03021_000_030“Just what do we Indians want?” Dan George, seventy-six-year-old Swinomish Indian Chief from the Burrard Reservation in Vancouver, British Columbia, answered this question at a banquet of seminary, institute, and Indian placement personnel in Yakima, Washington. Here are his observations.
Was it only yesterday that men first sailed around the moon?
You and I marvel that men should travel so far and so fast. Yet, if they have traveled far, then I have traveled farther, and if they have traveled fast, then I faster, for I was born as if it were a thousand years ago, born in a culture of bows and arrows. But within the span of half a life, I was flung across the ages to the culture of the atom bomb, and from bows and arrow to atom bombs is a distance far beyond a flight to the moon.
I was born in an age that loved the things of nature and gave them beautiful names like Tes-wall-u-wit, instead of dried up names like Stanley Park.
I was born when people loved all nature and spoke to it as though it has a soul. I can remember going up Indian River with my father when I was very young. I can remember his watching the sun light fires of brilliance on Mount Pay-nay-ray as it rose above its peak. I can remember his singing thanks to it, as he often did, singing the Indian word “thanks” so very, very softly.
And then the people came. More and more people came. Like a crushing, rushing wave they came, hurling the years aside. And suddenly I found myself a young man in the midst of the twentieth century. I found myself and my people adrift in this new age, not part of it.
We were engulfed by its rushing tide, but only as a captive eddy, going round and round. On little reservations, on plots of land, we floated in a kind of gray unreality, ashamed of our culture that you ridiculed, unsure of who we were or where we were going, uncertain of our grip on the present, weak in our hope of the future. And that is where we pretty well stand today.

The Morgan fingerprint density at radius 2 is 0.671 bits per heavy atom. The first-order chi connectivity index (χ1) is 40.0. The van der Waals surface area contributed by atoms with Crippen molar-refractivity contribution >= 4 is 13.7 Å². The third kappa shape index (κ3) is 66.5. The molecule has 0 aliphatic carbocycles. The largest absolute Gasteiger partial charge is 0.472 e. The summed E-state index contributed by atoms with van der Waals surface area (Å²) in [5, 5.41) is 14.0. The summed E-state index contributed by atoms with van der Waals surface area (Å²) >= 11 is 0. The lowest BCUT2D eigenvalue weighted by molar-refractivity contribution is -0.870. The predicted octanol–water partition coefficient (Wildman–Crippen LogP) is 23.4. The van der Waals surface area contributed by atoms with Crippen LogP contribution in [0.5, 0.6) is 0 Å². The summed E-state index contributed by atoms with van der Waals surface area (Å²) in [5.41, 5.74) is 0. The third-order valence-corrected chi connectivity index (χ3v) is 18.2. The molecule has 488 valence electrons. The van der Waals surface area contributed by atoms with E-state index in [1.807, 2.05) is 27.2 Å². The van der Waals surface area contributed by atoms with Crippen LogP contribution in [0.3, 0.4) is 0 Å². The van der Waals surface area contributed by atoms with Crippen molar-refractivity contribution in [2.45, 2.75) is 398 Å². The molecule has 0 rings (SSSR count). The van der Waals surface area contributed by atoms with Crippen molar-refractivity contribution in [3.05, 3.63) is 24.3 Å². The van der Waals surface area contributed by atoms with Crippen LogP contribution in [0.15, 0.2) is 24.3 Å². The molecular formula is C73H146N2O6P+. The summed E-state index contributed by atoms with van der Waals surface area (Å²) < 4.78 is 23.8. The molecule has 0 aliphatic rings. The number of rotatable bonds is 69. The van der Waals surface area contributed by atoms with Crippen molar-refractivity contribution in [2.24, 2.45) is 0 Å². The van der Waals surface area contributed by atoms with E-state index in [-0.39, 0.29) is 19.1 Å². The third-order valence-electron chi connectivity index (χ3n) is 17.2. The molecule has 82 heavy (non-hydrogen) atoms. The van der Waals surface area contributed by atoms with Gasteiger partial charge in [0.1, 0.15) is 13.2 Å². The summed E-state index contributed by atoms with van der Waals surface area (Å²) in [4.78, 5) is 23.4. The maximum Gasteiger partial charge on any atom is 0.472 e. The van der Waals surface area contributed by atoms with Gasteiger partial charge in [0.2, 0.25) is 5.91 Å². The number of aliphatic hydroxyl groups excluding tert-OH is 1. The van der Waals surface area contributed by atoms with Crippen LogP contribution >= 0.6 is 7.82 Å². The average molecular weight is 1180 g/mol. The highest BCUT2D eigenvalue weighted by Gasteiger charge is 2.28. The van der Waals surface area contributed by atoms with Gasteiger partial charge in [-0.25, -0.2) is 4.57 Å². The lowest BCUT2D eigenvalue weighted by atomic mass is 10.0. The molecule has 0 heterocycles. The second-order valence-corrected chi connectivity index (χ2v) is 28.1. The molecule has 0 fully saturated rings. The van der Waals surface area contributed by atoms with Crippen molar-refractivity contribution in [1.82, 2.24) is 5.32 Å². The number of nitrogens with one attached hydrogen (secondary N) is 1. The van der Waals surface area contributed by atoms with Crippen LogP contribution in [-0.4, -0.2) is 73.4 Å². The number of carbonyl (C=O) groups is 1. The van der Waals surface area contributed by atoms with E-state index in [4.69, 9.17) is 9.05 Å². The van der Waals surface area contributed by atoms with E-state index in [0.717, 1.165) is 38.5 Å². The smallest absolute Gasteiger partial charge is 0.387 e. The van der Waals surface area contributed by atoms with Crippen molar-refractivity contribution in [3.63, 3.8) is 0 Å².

I had a glimpse of something better than this. For a few brief years I knew my people when we lived the old life. I knew them when there was still dignity in our lives and a feeling of worth in our outlook. I knew them when there was unspoken confidence in the home and certain knowledge of the path we walked upon. But we were living on the dying energy of a dying culture that was slowly losing its forward thrust.
I think it was the suddenness of it all that hurt us so. We did not have time to adjust to the startling upheaval around us. We seemed to have lost what we had without a replacement for it. We did not have the time to take your twentieth century progress and eat it little by little and digest it. It was forced feeding from the start, and our stomach turned sick, and we vomited.
Do you know what it is like to be without mooring? Do you know what it is like to live in surroundings that are ugly and everywhere you look you see strange and ugly things? It depresses man, for man must be surrounded by the beautiful if his soul is to grow.
What did we see in the new surroundings you brought us? Laughing faces, pitying faces, sneering faces, conniving faces. Faces that ridiculed, faces that stole from us. It is no wonder we turned to the only people who did not steal and who did not sneer, who came with love. They were the Christian missionaries; they came with love, and I, for one, will ever return that love.
Do you know what it is like to feel that you are of no value to society and those around you? To know that people came to help you but not to work with you, for you knew that they knew you had nothing to offer?
Do you know what it is like to have your race belittled and to come to learn that you are only a burden to the country? Maybe we did not have the skills to make a meaningful contribution, but no one would wait for us to catch up. We were shoved aside as if we were dumb and could never learn.
Do you know what it is like to be without pride in your race, pride in your family, pride and confidence in yourself? Do you know what it is like? You don’t know, for you have never tasted its bitterness.